Hi, I’m Therese, one of your Holy Heroes Adventure Guides! Reading is one of my favorite things to do.

I read before breakfast…during breakfast…between school subjects…while I’m waiting for lunch…before swim practice…in the car home from swim practice…and sometimes I even get in trouble for reading when I’m supposed to be doing something else.  

We even had to make a rule in my family that you can’t bring a book to the table while waiting for everyone to come down for meals (and my siblings say that I’m to blame)!

Ah–well: after all that reading (and re-reading–because I like to read some books over and over and over), I have come up with a list of books that I think every Catholic Middle Schooler should read.

To make my list the books needed to be:

  • INTERESTING!!!  I learned something from these books–they were not just entertainment.
  • Worth reading over and over.  Well-written!
  • Books that made me think about our Catholic Faith–and strengthened it!

So–here’s my list!  Enjoy!

  1. Winged WatchmanWinged Watchman (by Hilda Van Stockum)
    Let me start right away with a book your children need to read!  I learned so much about what it was like living in Europe during the time of the Nazis.  Growing up in the Netherlands during World War II is hard for Joris Verhagen, then when an aviator from the allies fighting the Nazis lands in his town, everything suddenly changes. This is a great historical novel about a Catholic family who are trying to live their faith during World War II.  So exciting, thought-provoking (and I read it over and over!).
  2. The Bronze Bow (by Elizabeth George)
    Placed during Jesus’ time, it is an interesting look at the lifestyle during the Roman empire and what Jesus meant for many Jews living during this time period.  This has helped me think more about the Bible stories I read and what people of the time understood and were thinking about Jesus.
  3. The Bantry Bay Series (by Hilda Van Stockum)Bantry Bay
    A three-book series about children growing up in Ireland. Not do they show what it was like to live in Ireland, but they are also very funny!  The kids act like kids, and they have some hilarious adventures.  And their Catholicism is presented as a very natural part of their everyday life–makes them feel like personal friends!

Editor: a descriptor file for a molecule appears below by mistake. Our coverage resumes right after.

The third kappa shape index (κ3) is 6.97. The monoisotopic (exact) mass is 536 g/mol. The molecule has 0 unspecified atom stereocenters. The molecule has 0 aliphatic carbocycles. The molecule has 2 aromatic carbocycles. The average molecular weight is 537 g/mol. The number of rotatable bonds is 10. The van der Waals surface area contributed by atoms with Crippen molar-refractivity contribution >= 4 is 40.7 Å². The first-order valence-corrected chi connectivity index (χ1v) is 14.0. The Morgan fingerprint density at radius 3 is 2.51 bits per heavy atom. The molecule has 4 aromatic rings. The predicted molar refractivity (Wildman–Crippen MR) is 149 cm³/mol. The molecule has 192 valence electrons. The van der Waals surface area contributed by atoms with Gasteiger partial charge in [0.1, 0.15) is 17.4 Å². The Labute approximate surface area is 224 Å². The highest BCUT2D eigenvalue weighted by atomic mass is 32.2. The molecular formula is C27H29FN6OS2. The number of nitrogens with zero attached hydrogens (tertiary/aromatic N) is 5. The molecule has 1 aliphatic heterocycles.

4. The Yearling (by Majorie Kinnan Rawlings)
    This book shows a how a boy grows into a man and learns responsibility while caring for his young fawn.
  5. The Hobbit (by J.R.R Tolkien)
    Originally written for children, this is a wonderful fairy tale style story and though almost 100 years old, it is still enjoyed by many today.
  6. The Picture BiblePicture Bible
    The Bible told completely through pictures! Written comic book style, this Bible comes recommended by Venerable Bishop Fulton Sheen as “the best introduction to the Bible”!  Its 795 pages long, plus a Scripture index, so you don’t just learn a few selected Bible stories–you learn the ENTIRE STORYLINE in the Bible (yes–there is one, and it makes sense!) so when you hear readings in Mass–even the PSALM!–it makes you recall the whole story of Salvation.  Recently, Dr Brant Pitre (a Catholic Seminary professor) did a short video recommending this Bible as the one he uses for his children, for the same reasons our family reads it!  Everyone reads this over and over.
  7. The Reb and The Redcoats (by Constance Savery)
    Placed in England during the Revolutionary War, it tells the story of hope, friendship, and forgiveness as four English children become friends with a captured American soldier.
  8. The Children’s Homer (by Padraic Colum)
    This is a great introduction to Greek Mythology. It retells classic stories including The Iliad and The Odyssey in age appropriate words.  I understand all sorts of allusions to these stories which I come across in other books.
  9. Little Men (by Louisa M. Alcott)
    The Little Women daughters are all grown up and Joe has started a school for young boys. Mischief is bound to happen!  (OK: middle school BOYS might not find this interesting, but all my sisters have so far!)
  10. The Cure of Ares (by Milton Lomask)
    The Cure of Ares is an incredible story about how no saint is born perfect and each one has to struggle to overcome the obstacles to achieve sainthood.  I hope we make a Glory Story about him someday.
  11. Blessed Miguel Pro (by Ann Ball)
    This book is all about Blessed Miguel Pro, which means it is full of surprises! It was also one of the books that we used to write our Holy Heroes Glory Story about Blessed Miguel Pro!  Inspiring: Blessed Miguel Pro found joy in the midst of terrible persecution and personal hardship.

I hope you enjoyed my book list! I enjoyed reading every one of these books and hope that other Catholic Middle Schoolers enjoy them, too!

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Therese
Along with her younger sister, Lillian, in the first "Inside the Sacraments" DVD, Therese was the most-commented upon "Adventure Guide," (and she is a big part of the second DVD which will be released this spring)! Therese appeared in Glory Stories volume 12, "Codename: Cocol -- Undercover for God.," and she writes a bunch of the Holy Heroes quizzes, too.
Therese

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2 thoughts on “11 books every Catholic Middle Schooler should read

  1. Please note, The Winged Watchman takes place in the Netherlands, not Denmark. Number the Stars happens in Denmark, with a somewhat similar theme.
    Thanks!

    1. Ugh–of course! In a rush, don’t pay attention. We will correct this in the post. Thanks for the correction.

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